The creation of RDA was the result of collaboration among representatives from United States, Canada, Great Britain, Germany, and Australia. RDA: Resource Description and Access was developed by the RDA Steering Committee (formerly the Joint Steering Committee in for the Development of RDA) as part of its strategic plan (2005-2009) to replace the Anglo-American Cataloging Rules, 2nd Revised Edition. The project is overseen by the Committee of Principals representing American Library Association, Canadian Library Association, CILIP: Chartered Institute of Library and Information Professionals, Deutsche Nationalbibliothek, Library of Congress, Library and Archives Canada, British Library, and National Library of Australia.


HOW CAN I ACCESS RDA? / WHO PUBLISHES RDA? / WHAT IS RDA TOOLKIT?

RDA is available as an online, web-based product called the RDA Toolkit. Although the preferred way for most users to access RDA is online via the RDA Toolkit, print copies of the RDA instructions are also be available for purchase.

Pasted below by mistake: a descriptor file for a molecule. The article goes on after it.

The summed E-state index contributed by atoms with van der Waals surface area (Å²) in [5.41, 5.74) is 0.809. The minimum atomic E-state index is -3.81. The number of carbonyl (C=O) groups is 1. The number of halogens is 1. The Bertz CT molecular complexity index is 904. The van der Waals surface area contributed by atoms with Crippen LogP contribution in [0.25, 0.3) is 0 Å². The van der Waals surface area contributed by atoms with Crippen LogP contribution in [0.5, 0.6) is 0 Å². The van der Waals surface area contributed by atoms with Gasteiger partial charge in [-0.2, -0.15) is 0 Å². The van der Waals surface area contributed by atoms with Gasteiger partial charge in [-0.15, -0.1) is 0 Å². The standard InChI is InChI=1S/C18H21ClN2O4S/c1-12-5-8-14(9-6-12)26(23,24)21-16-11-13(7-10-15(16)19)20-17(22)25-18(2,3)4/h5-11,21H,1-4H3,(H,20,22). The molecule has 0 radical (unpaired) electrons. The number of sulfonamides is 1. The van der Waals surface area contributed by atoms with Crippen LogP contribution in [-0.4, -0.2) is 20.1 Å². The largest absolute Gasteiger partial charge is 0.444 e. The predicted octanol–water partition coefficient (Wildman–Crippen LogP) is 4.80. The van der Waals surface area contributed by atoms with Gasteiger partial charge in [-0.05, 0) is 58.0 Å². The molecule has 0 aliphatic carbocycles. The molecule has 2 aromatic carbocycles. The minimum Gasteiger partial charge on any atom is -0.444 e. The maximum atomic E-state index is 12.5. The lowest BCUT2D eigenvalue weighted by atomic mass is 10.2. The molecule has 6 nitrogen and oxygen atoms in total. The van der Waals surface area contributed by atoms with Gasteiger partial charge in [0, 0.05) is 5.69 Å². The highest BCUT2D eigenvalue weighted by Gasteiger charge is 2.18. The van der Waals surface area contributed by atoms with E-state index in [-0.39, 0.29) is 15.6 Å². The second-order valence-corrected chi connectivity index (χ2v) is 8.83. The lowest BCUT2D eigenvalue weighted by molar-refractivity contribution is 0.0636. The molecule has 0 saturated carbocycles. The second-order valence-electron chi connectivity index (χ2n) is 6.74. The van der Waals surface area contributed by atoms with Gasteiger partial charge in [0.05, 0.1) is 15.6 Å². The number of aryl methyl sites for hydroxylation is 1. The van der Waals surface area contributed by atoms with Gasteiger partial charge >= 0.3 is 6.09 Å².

The Co-Publishers, consisting of the three national associations (The American Library Association, the Canadian Library Association, and the Chartered Institute of Library and Information Professionals) are responsible for issuing RDA. The three associations serve as joint publishers for RDA, both for the online product and any offline products.

RDA Toolkit is published by the RDA Co-Publishers—American Library Association, Canadian Library Association, and Facet Publishing, the publishing arm of CILIP: Chartered Institute of Library and Information Professionals. ALA Publishing is responsible for the day-to-day management and development of RDA Toolkit.